3. Further study of α-decay in heavy isotopic chains considering the isospin effect

    NASA Astrophysics Data System (ADS)

    Qian, Yibin; Ren, Zhongzhou

    2016-06-01

    We have enhanced the deformed density-dependent cluster model to improve the quantitative description of α-decay in heavy even-even nuclei with 84≤slant Z≤slant 92. To preliminarily introduce the isospin effect into α-decay, the neutron excess term is added in the establishment of the crucial α-core potential. The proton and neutron density distributions are respectively considered in different parameterized formulas by combining them with available experimental data of both the charge radius and the neutron skin thickness. The calculated α-decay half-lives are found to be in somewhat better agreement with the experimental data as compared with our previous results. Strikingly, it is noted that the relatively large deviation between theory and experiment, along the tail of the isotopic chain, is obviously reduced and smoother. This may indicate the necessity of considering the isospin effect in α-decay, especially for extremely neutron-rich nuclei, which appears to be essential for the extended study of heaviest nuclei as well.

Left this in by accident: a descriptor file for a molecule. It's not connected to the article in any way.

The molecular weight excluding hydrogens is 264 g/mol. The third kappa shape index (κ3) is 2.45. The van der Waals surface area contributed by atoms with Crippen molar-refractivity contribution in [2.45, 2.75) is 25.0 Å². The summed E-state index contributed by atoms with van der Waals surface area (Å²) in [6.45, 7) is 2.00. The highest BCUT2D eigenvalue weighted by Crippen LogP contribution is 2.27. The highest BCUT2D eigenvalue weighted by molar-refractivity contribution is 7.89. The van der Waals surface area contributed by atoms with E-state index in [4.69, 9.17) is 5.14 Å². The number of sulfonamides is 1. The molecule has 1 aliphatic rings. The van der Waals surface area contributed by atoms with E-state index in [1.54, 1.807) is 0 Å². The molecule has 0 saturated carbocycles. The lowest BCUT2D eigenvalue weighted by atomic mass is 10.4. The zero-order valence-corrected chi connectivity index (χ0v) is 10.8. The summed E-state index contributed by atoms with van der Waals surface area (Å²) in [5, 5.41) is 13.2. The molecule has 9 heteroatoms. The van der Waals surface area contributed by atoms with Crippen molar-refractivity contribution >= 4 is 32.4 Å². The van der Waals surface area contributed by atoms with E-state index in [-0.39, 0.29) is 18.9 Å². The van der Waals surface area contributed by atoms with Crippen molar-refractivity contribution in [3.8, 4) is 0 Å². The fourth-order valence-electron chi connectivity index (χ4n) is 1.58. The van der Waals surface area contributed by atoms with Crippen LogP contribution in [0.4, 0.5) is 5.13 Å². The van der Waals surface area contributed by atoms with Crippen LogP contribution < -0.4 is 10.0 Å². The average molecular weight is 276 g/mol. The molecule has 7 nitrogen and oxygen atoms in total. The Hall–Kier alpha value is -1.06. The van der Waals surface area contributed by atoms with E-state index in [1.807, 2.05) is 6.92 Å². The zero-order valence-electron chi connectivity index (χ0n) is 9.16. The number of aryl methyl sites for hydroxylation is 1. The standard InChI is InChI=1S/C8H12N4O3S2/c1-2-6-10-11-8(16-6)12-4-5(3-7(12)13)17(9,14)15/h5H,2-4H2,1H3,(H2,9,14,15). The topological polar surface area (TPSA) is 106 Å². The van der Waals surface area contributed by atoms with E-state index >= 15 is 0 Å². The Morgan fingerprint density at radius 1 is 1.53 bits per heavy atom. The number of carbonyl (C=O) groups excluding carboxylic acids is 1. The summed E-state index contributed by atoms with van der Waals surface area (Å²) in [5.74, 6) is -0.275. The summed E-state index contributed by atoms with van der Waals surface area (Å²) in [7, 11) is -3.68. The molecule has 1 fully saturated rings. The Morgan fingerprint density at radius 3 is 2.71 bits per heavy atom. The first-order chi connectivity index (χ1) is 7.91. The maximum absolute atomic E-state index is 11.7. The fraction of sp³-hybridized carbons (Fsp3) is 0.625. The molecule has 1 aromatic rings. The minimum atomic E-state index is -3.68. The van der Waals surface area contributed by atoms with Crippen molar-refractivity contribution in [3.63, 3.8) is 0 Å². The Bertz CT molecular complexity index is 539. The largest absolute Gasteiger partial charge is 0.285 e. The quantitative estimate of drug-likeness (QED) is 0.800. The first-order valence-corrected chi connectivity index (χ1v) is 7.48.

4. Amino and Acetamide Functional Group Effects on the Ionization and Fragmentation of Sugar Chains in Positive-Ion Mass Spectrometry

    NASA Astrophysics Data System (ADS)

    Yamagaki, Tohru; Sugahara, Kohtaro; Watanabe, Takehiro

    2014-01-01